Desiccation - Preservation of Mudcracks
EURYPTERID.US
Samuel J. Ciurca, Jr., Rochester, N.Y.
Hughmilleria socialis - pair of individuals collected November 30, 2006 from the Pittsford Member of the Vernon Fm. (Salina
Group), Tastings Site, Pittsford, New York. Coloration is due to iron mineralization on eurypterid integument undoubtedly due to
infiltration of groundwater along bedding planes. The specimen (CIURCA xxxxxx-1) on the right, about 14 cm in length, is a venter
showing the underside of this common eurypterid. The specimen to the left is mostly black (carbonized) and a portion of the anterior is
covered by matrix. Since cracks developed after the specimen dried out, these had to be reinforced with glue. A little more weathering of
this delicate shale would result in a pile of crumbled bits.
ABOVE: July 20, 2006, piles of relatively fresh rock - a mixture of the various subunits of the Pittsford Member and overlying redbeds and
waterlime and underlying Blue Bed (see stratigraphic chart for the
Spring House Commons Site). The first rain will start to totally destroy
most of this rock. Fossils need to be removed as soon as possible. The resistant, intercalated waterlimes, sometimes help to support
overlying and underlying shale (and any fossils therein) and protect some layers from rapid decomposition (and any fossils therein).
Many of the other photos on this site show the excavation, collecting, and decomposition of the piles shown above.

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Sedimentary Structures, Tastings Site, Pittsford, New York
LEFT: MUDCRACKS - A beautiful example from a
slab exhibiting weathering that accentuates the
more resistant layers within the sediment. These
structures, in one form or another, are abundant
throughout the Pittsford Member and in overlying
beds of green and red shale.
Such desiccation cracks indicate deposition in very
shallow waters - extensive mudflats probably with
shallow lagoons and rapidly changing flows of
mud and calcareous (dolomitic) intercalations.
As seen below, eurypterid remains  were often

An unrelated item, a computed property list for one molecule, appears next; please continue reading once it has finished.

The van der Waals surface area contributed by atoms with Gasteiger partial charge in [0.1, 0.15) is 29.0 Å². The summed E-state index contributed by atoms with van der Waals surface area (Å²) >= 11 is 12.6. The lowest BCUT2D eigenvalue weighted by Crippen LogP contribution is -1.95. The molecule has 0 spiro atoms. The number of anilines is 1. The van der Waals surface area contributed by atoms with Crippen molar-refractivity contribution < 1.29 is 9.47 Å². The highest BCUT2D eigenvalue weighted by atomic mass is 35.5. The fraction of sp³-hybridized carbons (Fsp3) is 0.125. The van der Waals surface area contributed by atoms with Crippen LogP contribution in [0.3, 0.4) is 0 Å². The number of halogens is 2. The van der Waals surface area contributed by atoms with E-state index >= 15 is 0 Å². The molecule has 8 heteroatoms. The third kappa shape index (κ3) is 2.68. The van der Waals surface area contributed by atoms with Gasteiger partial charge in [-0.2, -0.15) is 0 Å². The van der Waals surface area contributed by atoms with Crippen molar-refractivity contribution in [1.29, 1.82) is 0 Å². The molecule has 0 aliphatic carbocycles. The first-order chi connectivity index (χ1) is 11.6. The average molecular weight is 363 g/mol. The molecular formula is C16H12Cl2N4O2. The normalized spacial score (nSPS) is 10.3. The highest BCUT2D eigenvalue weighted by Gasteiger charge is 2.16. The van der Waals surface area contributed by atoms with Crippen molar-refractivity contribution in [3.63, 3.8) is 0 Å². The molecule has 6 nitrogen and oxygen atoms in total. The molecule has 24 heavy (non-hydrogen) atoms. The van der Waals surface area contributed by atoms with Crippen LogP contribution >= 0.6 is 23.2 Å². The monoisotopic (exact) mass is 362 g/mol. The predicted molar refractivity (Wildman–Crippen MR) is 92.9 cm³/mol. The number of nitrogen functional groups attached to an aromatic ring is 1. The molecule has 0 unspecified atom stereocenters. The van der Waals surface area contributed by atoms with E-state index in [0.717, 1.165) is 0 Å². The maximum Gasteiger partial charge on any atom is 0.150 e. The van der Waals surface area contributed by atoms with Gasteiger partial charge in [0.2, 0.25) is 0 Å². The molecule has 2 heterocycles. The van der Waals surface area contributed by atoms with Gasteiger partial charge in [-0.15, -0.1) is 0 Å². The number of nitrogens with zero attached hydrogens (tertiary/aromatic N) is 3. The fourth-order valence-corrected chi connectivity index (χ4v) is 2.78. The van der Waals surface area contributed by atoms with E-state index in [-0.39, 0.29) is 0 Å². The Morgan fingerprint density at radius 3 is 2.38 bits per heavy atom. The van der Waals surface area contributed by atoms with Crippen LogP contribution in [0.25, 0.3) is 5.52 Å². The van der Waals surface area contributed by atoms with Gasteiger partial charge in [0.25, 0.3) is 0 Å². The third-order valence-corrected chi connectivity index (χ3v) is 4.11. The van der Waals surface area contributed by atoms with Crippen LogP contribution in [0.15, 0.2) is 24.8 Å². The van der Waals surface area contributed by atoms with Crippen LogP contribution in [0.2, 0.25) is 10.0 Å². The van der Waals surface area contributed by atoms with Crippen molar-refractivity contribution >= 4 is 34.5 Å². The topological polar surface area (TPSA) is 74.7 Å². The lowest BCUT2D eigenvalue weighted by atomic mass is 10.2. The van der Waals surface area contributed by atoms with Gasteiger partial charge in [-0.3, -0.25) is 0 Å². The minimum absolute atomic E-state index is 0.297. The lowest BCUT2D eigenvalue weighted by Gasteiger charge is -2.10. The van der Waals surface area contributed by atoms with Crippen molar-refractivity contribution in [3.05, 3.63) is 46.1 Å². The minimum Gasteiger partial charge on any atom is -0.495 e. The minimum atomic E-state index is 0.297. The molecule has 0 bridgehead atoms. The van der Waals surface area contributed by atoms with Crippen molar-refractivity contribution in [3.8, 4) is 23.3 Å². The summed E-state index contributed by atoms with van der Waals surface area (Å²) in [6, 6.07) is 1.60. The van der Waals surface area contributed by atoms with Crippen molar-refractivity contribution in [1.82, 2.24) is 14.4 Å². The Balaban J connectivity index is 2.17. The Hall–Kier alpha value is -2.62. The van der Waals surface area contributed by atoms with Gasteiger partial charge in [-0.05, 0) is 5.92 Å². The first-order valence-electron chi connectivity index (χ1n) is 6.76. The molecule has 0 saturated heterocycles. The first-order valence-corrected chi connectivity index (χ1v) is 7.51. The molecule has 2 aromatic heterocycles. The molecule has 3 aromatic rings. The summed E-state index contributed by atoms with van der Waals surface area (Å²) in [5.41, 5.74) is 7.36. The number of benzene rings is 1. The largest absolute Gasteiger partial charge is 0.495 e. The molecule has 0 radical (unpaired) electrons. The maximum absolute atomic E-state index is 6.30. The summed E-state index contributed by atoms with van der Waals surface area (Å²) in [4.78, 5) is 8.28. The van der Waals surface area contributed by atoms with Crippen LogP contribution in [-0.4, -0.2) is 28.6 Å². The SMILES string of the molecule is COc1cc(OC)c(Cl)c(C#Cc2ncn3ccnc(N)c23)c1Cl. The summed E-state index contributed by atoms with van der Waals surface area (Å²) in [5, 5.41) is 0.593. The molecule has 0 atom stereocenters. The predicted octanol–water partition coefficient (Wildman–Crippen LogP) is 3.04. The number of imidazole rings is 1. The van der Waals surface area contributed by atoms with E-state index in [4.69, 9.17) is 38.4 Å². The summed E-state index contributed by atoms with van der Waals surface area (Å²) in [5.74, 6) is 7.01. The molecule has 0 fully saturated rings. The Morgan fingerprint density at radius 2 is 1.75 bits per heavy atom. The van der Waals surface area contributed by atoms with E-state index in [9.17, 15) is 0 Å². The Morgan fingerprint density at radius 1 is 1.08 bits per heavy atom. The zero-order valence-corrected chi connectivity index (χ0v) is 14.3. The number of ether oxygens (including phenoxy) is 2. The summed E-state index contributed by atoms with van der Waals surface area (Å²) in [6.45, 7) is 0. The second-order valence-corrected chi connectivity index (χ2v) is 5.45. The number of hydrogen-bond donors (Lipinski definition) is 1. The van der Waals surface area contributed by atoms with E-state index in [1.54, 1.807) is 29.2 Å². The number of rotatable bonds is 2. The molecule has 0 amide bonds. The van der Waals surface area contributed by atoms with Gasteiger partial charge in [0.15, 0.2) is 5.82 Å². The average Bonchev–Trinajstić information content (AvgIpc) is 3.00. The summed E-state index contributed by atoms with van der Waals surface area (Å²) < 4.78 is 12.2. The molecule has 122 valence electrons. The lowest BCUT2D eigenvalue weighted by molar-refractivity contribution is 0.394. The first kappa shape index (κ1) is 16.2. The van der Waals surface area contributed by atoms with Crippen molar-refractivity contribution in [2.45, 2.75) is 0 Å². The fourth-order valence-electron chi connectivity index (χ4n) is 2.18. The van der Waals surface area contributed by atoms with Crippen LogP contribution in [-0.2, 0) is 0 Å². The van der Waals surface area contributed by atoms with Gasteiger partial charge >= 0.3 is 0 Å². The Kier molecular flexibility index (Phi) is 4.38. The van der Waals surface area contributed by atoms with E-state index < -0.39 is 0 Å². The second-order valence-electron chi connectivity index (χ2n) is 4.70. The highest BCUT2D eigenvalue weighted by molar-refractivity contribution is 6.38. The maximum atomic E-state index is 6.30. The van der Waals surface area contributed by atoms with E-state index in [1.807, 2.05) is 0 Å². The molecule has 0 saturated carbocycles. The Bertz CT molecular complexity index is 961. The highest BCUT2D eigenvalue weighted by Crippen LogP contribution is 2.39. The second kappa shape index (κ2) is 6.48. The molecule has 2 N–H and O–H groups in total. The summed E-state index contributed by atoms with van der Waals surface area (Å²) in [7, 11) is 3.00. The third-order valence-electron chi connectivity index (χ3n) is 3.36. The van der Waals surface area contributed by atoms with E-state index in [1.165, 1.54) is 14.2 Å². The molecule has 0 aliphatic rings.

deposited on the mudflats and then subjected to
desiccation. The example show here is a carapace
of
Hughmilleria socialis - note the dislocation of the
carapace by the mudcrack.
LEFT: Halite crystal impressions, preserved as salt
hoppers within the Slate Bed (Pittsford B). This type
of structure is commonly encountered within many
eurypterid-bearing units within the Salina and Bertie
Groups of New York. Salt hoppers up to one foot on
a side have been observed within the Bertie Group.
ABOVE & LEFT: A slab of 'slaty' shale preserving mudcracks and
collected from the Tastings Site during the Autumn of 2006. Actual
color of the rock is a beautiful blue in sunlight. The horizon from which
the slab originated is probably just above the Pittsford Member, but
illustrates the common occurrence of these structures throughout the
lower Vernon Fm. sequence even into the overlying redbeds. 12/07/06
RIGHT: A small slab, about 14 cm in length, with abundant
ostracods and a few eurypterid fragments preserved. The
fragment at the far right is part of the telson of
Hughmilleria
socialis
. Within the Pittsford Member, ostracods are often
encountered in clusters on bedding planes and often in
the more dolomitic mudstones.  Also as abundant 'ghosts'
within the Slate Bed and commonly superimposed on
eurypterid integument.     
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Tastings Site - Additional Material